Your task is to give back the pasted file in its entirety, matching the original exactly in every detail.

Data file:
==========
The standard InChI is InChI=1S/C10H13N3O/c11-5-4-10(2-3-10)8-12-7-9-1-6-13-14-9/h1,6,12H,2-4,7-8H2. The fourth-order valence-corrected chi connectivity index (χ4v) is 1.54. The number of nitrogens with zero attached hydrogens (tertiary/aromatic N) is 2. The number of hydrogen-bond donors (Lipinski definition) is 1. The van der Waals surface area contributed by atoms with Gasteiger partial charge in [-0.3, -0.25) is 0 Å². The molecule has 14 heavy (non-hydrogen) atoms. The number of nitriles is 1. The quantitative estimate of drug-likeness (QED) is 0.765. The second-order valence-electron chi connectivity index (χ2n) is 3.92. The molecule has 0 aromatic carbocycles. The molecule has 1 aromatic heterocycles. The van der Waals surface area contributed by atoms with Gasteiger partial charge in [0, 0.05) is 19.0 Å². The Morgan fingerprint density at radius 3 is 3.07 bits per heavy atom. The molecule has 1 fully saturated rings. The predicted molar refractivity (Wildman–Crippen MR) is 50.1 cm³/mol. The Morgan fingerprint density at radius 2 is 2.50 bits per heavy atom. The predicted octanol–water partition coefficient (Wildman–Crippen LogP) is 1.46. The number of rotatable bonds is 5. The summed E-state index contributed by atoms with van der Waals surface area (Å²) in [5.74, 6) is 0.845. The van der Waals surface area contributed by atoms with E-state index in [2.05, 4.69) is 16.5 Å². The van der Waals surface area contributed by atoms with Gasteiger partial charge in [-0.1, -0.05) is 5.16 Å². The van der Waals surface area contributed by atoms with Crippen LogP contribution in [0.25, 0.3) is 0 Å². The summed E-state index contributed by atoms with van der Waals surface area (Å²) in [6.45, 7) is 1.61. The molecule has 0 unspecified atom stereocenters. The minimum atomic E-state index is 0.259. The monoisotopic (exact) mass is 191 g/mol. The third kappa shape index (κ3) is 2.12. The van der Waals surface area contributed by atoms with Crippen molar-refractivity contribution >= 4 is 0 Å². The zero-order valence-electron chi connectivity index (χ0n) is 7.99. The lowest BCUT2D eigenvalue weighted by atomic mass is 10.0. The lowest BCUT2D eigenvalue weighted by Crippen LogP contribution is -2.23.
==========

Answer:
The standard InChI is InChI=1S/C10H13N3O/c11-5-4-10(2-3-10)8-12-7-9-1-6-13-14-9/h1,6,12H,2-4,7-8H2. The fourth-order valence-corrected chi connectivity index (χ4v) is 1.54. The number of nitrogens with zero attached hydrogens (tertiary/aromatic N) is 2. The number of hydrogen-bond donors (Lipinski definition) is 1. The van der Waals surface area contributed by atoms with Gasteiger partial charge in [-0.3, -0.25) is 0 Å². The molecule has 14 heavy (non-hydrogen) atoms. The number of nitriles is 1. The quantitative estimate of drug-likeness (QED) is 0.765. The second-order valence-electron chi connectivity index (χ2n) is 3.92. The molecule has 0 aromatic carbocycles. The molecule has 1 aromatic heterocycles. The van der Waals surface area contributed by atoms with Gasteiger partial charge in [0, 0.05) is 19.0 Å². The Morgan fingerprint density at radius 3 is 3.07 bits per heavy atom. The molecule has 1 fully saturated rings. The predicted molar refractivity (Wildman–Crippen MR) is 50.1 cm³/mol. The Morgan fingerprint density at radius 2 is 2.50 bits per heavy atom. The predicted octanol–water partition coefficient (Wildman–Crippen LogP) is 1.46. The number of rotatable bonds is 5. The summed E-state index contributed by atoms with van der Waals surface area (Å²) in [5.74, 6) is 0.845. The van der Waals surface area contributed by atoms with E-state index in [2.05, 4.69) is 16.5 Å². The van der Waals surface area contributed by atoms with Gasteiger partial charge in [-0.1, -0.05) is 5.16 Å². The van der Waals surface area contributed by atoms with Crippen LogP contribution in [0.25, 0.3) is 0 Å². The summed E-state index contributed by atoms with van der Waals surface area (Å²) in [6.45, 7) is 1.61. The molecule has 0 unspecified atom stereocenters. The minimum atomic E-state index is 0.259. The monoisotopic (exact) mass is 191 g/mol. The third kappa shape index (κ3) is 2.12. The van der Waals surface area contributed by atoms with Crippen molar-refractivity contribution >= 4 is 0 Å². The zero-order valence-electron chi connectivity index (χ0n) is 7.99. The lowest BCUT2D eigenvalue weighted by atomic mass is 10.0. The lowest BCUT2D eigenvalue weighted by Crippen LogP contribution is -2.23.